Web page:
Marc Lynch of Abu Aardvark poses an interesting question, about which I have absolutely no opinion: “Who'll be the first t'blow?”
I've been posing the same question to academic
Middle East experts and government officials in a variety of forums lately (seminars, workshops, bars), and thought it might be interesting to throw it open here as well. Given the ever-growing strains and pressures on most Arab regimes, which - if any - will be the first to go? By "go", I mean a real change of regime - King Abdullah ( division) replacing his Prime Minister doesn't count, the Hashemites being toppled does. Also, I mean actually functioning and currently seemingly stable states: so the Lebanese, Palestinian, and Iraqi situations don't count. Finally, I'm talking about Arab countries, so Jordan is off the table (unless you really want to talk about Iran ). So far, the most popular answer has probably been "none" - Arab regimes are really only good at one thing, staying in power at all costs, and there's a lot of well-merited skepticism that now is any different. But if you had to put money down on one, despite your innate skepticism, who would it be? Iran
I have no opinion because I’m just not that well-versed in the arcane world of Middle Eastern politics. About all I know is neatly summed up by Mr. Lynch’s comment, to wit, “Arab regimes are really only good at one thing, staying in power at all costs.” Still the question IS interesting, if only for the accompanying analysis.
Coulter-Edwards follow-up… The LA Times:
Edwards, a former senator from
, was responding to Coulter's suggestion that she wished he would be "killed in a terrorist assassination plot." His campaign cited her remarks in two e-mails to supporters for donations. North Carolina
It was not the first time Coulter had given the Edwards campaign a financial boost. In March, she used the word "faggot" in reference to Edwards, and his campaign used video of the comment to help raise $300,000 before the end of the first quarter.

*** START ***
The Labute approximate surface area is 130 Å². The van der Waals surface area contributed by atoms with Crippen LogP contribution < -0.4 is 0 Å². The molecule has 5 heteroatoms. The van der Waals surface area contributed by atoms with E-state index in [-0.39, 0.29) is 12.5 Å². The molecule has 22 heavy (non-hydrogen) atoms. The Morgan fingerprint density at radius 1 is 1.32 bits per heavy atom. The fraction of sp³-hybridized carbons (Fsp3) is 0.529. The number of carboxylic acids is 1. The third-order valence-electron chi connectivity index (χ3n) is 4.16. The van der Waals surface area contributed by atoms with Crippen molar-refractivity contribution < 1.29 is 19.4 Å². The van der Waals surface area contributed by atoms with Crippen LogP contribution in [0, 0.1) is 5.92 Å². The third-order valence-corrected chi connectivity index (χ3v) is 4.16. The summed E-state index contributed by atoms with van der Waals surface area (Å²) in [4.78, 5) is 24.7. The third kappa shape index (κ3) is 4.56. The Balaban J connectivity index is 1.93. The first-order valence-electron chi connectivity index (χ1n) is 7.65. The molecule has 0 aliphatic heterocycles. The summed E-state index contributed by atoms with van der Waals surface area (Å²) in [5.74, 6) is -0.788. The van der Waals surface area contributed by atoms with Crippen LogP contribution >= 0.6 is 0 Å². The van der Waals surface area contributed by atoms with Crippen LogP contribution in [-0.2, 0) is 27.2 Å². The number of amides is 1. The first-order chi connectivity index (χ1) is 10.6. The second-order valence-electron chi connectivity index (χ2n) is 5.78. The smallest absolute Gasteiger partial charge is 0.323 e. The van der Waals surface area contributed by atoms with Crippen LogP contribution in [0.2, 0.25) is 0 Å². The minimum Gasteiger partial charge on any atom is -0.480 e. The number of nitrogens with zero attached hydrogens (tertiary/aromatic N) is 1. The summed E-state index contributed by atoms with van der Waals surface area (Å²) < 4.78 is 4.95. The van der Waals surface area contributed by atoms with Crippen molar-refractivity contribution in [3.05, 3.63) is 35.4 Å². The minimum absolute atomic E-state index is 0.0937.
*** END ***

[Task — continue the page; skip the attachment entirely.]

In the latest e-mails, the campaign asked supporters to send donations to defy her remarks and help Edwards meet his goal of raising $9 million in the second quarter. The first e-mail from campaign advisor Joe Trippi showed a clip of Coulter on ABC's "Good Morning America," where she made the assassination comments Monday.
Yesterday I made the point that Coulter should just shut up, as she’s John Edwards’ best, albeit de facto, fundraiser. Maybe I was missing the longer view. Maybe I should urge Ms. Coulter on. Because, really now, could the GOP ask for a better Democrat nominee than Pretty Boy? Any one of the leading Republican candidates (well, except for McCain, perhaps, but he’s not leading) would wipe the floor with Edwards while simultaneously erasing McGovern’s name from its place of (dis)honor in the Big Book of American Electoral Fiascoes.
Today’s Pic: The Well-Equipped Garage. I snapped this pic while at SN1’s place last month. Left to right: the ‘Zuki, Buck’s Kowalski, and my (now Buck’s) Ol’ Yammer-Hammer. This pic gives some perspective on the ‘Zuki’s size. Both the ‘Zuki and the Kowalski are 650s, but the ‘Zuki shares its frame and running gear with its bigger brother: the Suzuki DL-1000. Did I ever tell ya that it’s a BIG bike, Gentle Reader? Oh, I did? Never mind.